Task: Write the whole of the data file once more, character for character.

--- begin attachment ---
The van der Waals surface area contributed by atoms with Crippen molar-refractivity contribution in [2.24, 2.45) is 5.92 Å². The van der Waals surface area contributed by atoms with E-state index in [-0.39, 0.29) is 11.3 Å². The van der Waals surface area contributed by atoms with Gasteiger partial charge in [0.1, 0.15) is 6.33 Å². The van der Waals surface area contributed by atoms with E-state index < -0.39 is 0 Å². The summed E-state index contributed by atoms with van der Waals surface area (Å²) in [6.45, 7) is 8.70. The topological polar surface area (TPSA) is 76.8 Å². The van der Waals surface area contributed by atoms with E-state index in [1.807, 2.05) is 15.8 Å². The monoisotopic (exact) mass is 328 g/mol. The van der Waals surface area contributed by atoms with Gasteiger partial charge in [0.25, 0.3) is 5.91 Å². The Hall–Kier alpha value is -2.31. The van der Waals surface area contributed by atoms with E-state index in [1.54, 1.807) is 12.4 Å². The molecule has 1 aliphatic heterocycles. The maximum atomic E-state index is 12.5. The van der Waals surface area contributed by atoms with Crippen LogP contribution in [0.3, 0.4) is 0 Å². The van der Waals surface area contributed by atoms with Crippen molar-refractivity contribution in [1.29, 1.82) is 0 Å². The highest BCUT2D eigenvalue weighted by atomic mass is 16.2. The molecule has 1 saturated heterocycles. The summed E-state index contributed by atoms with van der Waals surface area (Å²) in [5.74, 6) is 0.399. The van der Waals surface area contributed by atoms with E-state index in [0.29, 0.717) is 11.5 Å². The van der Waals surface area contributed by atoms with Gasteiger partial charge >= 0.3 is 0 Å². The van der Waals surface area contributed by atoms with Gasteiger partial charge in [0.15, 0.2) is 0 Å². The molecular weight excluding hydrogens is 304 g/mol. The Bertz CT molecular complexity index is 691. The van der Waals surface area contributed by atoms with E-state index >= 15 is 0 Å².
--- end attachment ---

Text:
The van der Waals surface area contributed by atoms with Crippen molar-refractivity contribution in [2.24, 2.45) is 5.92 Å². The van der Waals surface area contributed by atoms with E-state index in [-0.39, 0.29) is 11.3 Å². The van der Waals surface area contributed by atoms with Gasteiger partial charge in [0.1, 0.15) is 6.33 Å². The van der Waals surface area contributed by atoms with E-state index < -0.39 is 0 Å². The summed E-state index contributed by atoms with van der Waals surface area (Å²) in [6.45, 7) is 8.70. The topological polar surface area (TPSA) is 76.8 Å². The van der Waals surface area contributed by atoms with E-state index in [1.807, 2.05) is 15.8 Å². The monoisotopic (exact) mass is 328 g/mol. The van der Waals surface area contributed by atoms with Gasteiger partial charge in [0.25, 0.3) is 5.91 Å². The Hall–Kier alpha value is -2.31. The van der Waals surface area contributed by atoms with E-state index in [1.54, 1.807) is 12.4 Å². The molecule has 1 aliphatic heterocycles. The maximum atomic E-state index is 12.5. The van der Waals surface area contributed by atoms with Crippen LogP contribution in [0.3, 0.4) is 0 Å². The van der Waals surface area contributed by atoms with Crippen molar-refractivity contribution in [1.29, 1.82) is 0 Å². The highest BCUT2D eigenvalue weighted by atomic mass is 16.2. The molecule has 1 saturated heterocycles. The summed E-state index contributed by atoms with van der Waals surface area (Å²) in [5.74, 6) is 0.399. The van der Waals surface area contributed by atoms with E-state index in [0.29, 0.717) is 11.5 Å². The van der Waals surface area contributed by atoms with Gasteiger partial charge >= 0.3 is 0 Å². The van der Waals surface area contributed by atoms with Gasteiger partial charge in [0.15, 0.2) is 0 Å². The molecular weight excluding hydrogens is 304 g/mol. The Bertz CT molecular complexity index is 691. The van der Waals surface area contributed by atoms with E-state index >= 15 is 0 Å².